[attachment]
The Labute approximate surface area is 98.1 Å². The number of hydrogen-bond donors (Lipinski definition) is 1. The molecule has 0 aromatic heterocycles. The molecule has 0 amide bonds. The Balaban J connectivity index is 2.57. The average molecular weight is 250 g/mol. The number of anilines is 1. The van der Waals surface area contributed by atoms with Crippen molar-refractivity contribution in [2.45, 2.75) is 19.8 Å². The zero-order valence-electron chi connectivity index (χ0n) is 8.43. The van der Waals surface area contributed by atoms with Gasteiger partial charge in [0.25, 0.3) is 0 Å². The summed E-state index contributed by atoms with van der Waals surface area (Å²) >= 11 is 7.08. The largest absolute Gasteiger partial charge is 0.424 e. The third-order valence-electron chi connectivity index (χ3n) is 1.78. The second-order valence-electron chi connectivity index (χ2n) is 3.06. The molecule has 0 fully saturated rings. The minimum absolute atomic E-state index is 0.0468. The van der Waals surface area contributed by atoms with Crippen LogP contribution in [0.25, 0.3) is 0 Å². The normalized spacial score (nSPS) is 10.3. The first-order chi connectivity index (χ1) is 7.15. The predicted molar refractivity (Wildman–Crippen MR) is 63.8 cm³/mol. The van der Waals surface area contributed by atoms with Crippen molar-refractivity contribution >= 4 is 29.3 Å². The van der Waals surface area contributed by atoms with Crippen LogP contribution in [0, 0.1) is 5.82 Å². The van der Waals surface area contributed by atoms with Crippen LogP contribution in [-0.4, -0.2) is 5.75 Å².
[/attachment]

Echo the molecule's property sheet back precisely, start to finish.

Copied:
The Labute approximate surface area is 98.1 Å². The number of hydrogen-bond donors (Lipinski definition) is 1. The molecule has 0 aromatic heterocycles. The molecule has 0 amide bonds. The Balaban J connectivity index is 2.57. The average molecular weight is 250 g/mol. The number of anilines is 1. The van der Waals surface area contributed by atoms with Crippen molar-refractivity contribution in [2.45, 2.75) is 19.8 Å². The zero-order valence-electron chi connectivity index (χ0n) is 8.43. The van der Waals surface area contributed by atoms with Gasteiger partial charge in [0.25, 0.3) is 0 Å². The summed E-state index contributed by atoms with van der Waals surface area (Å²) >= 11 is 7.08. The largest absolute Gasteiger partial charge is 0.424 e. The third-order valence-electron chi connectivity index (χ3n) is 1.78. The second-order valence-electron chi connectivity index (χ2n) is 3.06. The molecule has 0 fully saturated rings. The minimum absolute atomic E-state index is 0.0468. The van der Waals surface area contributed by atoms with Crippen LogP contribution in [0.25, 0.3) is 0 Å². The normalized spacial score (nSPS) is 10.3. The first-order chi connectivity index (χ1) is 7.15. The predicted molar refractivity (Wildman–Crippen MR) is 63.8 cm³/mol. The van der Waals surface area contributed by atoms with Crippen molar-refractivity contribution >= 4 is 29.3 Å². The van der Waals surface area contributed by atoms with Crippen LogP contribution in [0, 0.1) is 5.82 Å². The van der Waals surface area contributed by atoms with Crippen LogP contribution in [-0.4, -0.2) is 5.75 Å².